Recapping Our Westbound Transatlantic Adventure with the National Symphony Orchestra
Friday, September 4, 2015
This morning, I awoke at the entirely-hypothetical hour of four a.m. in order to be up on the forward open viewing deck on Deck 11 as Cunard Line’s Queen Mary 2 eased her way under the Verrazano Narrows Bridge and into New York City.
As I passed through the A Stairwell on my way out to the open deck, I was amazed at the stream of people that were also coming out of elevators and climbing stairs in order to be up and out on the open decks for our entry into the Big Apple. While we wouldn’t be sailing past the Statue of Liberty due to our docking position at Brooklyn’s Red Hook Terminal, we would be able to see it clearly off our port side, with the newly-completed World Trade Center just off to our starboard side.
Staking out my position by 4:15, things got a little pushy-shovey by the time we passed under the bridge at 4:45. But I stood my ground as if my feet were cemented to the ground. Sorry – you don’t put in the time, you get stuck with the cheap seats.
Not that there’s any lack of viewing spaces. People were crowding Deck 11 forward, Deck 7 forward, and I presume Decks 12 and 13, where the passage of the ship underneath the bridge can be seen best. I’d reckon half the ship woke up before sunrise just to see that – and what an amazingly moving sight it was:
Our Westbound Transatlantic Live Voyage Report, recapped:
- Day 0: Arrival in London at One Aldwych
- Day 1: Embarking Queen Mary 2 in Southampton
- Day 2: The Only Way to Cross
- Day 3: Pub Lunch, Lectures and Cocktails
- Day 4: Our First National Symphony Orchestra Performance
- Day 5: What Makes Queen Mary 2 Different
- Day 6: Stormy Seas and Champagne Bars
- Day 7: The Power of the Queen Mary 2
- Day 8: A Brilliant Sunny Day on the Atlantic
As always, I like to illustrate the many contrasts between the kind of service and dedication you receive on a cruise ship and that which you receive on land. An excellent example of this was provided by the driver of my coach to JFK Airport this morning.
I went up to give him my luggage. He looks at me, declines to smile, and says, “Airline?”
Now, notice how he didn’t say, “What airline?” or even the fantastically old-fashioned, “Which airline are you travelling on?” No. Just, “Airline.”
So, I replied. “WestJet.”
“No,” I said. “WestJet.” At this point, convinced I am speaking a regional dialect of Swahili, the driver pulls a worn document from his pocket. It’s folded four times and stapled at one corner. The entire thing looks like it’s mopped up spilled coffee at some point in its life. The driver then flips to the “B” section of the airlines, which are sorted alphabetically, gives it a cursory look, and exclaims, “I don’t see it.”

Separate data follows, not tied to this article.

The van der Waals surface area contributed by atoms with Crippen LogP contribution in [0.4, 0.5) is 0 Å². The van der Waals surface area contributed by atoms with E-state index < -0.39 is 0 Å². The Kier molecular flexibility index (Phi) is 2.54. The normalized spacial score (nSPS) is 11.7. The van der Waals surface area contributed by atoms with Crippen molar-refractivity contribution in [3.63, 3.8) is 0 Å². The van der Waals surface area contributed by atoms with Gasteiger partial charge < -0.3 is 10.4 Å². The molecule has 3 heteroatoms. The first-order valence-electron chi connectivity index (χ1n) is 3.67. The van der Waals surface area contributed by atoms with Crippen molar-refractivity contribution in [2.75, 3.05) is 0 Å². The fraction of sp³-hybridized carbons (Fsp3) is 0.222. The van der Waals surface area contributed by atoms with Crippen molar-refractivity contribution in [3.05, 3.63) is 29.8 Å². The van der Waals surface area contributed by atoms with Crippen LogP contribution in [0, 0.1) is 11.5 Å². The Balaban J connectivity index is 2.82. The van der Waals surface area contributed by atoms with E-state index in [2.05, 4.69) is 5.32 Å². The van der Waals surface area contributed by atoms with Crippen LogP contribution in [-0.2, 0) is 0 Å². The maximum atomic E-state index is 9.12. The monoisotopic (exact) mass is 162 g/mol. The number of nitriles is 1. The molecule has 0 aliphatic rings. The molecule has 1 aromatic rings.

I point out his list is alphabetized. He ignores this and asks again what airline I’m flying on. Once again, I say, with decidedly more emphasis, “West. Jet.” Once again, it has no effect. Finally, I realize he’s looking for the terminal, and I just say that I need to go to JFK’s Terminal 4. Let’s keep this train wreck moving.
More wackiness ensues at JFK as I try in vain to not spend my eight hours there waiting for my evening flight like an impoverished prisoner in a North Korean gulag. Once I realized that T4 has an almost complete lack of seating pre-security (because why would people want to sit down?), and a near lack of food outlets (Dunkin’ Donuts, anyone?), I spent the day riding the Air Train that connects the many terminals of JFK Airport together, just to amuse myself.
And I mention it all because the world that exists aboard most cruise ships – but particularly aboard Queen Mary 2 – is so foreign to the so-called “real world.”
In the “real world”, my motorcoach window has a little sticker on it with a phone number I can call to snitch on anyone on the bus I suspect might be a “terrorist” or who I believe – rightly or wrongly- might be conspiring to commit a “terrorist act.” The “real world” includes sniffer dogs, rude security agents, unhelpful retail clerks, bewildered and alphabetically-challenged motorcoach drivers, delayed flights, lousy airport food, and interior décor that’s reminiscent of a Dickensian workhouse.